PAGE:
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“The most important safety device is you!” On the specific nature of high-tech workprocess knowledge

Ines Langemeyer



This paper deals with the subjective and the collective nature of knowledge as it may develop in high-tech work processes. It argues that high-tech work requires not only skills but also experience of thinking and reflecting these work processes through scientific concepts. This collective quality of work process knowledge (Fischer, 2002) is termed “scientification” (Langemeyer, 2012, 2014). In addition, the experience gained by reflecting processes in scientific concepts is seen as paramount to the quality and the safety when using the potentials of high-tech. Therefore, the paper does not aim at detecting in a positivist manner an overall societal tendency that automatically occurs or that would arrive at our working life without contradictions. It starts with an outline of ‘high-tech’ in working life, then explains the difference between ‘scientification’ as a matter of collectively developing work process knowledge and ‘similarscientific’ practice as a form of practice in which workers lack a scientific comprehension of technological processes. Last but not least, the paper presents and discusses an empirical case study of perfusion-students learning in a simulation-OT, to exemplify how a ‘similar-scientific’ activity may be the starting point for a collective development of workers knowledge and practice.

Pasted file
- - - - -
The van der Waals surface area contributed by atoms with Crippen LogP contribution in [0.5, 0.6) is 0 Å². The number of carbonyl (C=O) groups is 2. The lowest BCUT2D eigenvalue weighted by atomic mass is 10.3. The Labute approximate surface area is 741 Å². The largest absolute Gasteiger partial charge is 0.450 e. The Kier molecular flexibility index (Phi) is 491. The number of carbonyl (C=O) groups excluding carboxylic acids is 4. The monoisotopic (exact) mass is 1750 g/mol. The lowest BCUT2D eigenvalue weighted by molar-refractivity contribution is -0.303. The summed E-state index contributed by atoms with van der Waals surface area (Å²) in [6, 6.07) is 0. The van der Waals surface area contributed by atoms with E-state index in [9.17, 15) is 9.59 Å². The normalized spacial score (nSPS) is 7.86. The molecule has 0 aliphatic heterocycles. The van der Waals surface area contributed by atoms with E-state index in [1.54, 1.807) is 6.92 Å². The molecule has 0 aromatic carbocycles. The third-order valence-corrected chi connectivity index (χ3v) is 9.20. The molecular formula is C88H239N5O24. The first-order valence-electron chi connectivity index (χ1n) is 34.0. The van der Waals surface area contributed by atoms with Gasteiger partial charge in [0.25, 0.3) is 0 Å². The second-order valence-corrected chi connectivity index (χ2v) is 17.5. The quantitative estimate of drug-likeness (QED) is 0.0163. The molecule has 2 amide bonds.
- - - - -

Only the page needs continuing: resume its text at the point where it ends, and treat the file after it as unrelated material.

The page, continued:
Keywords: scientification/epistemification of work, work process knowledge, simulation-based learning, developmental work research, co-operative competence


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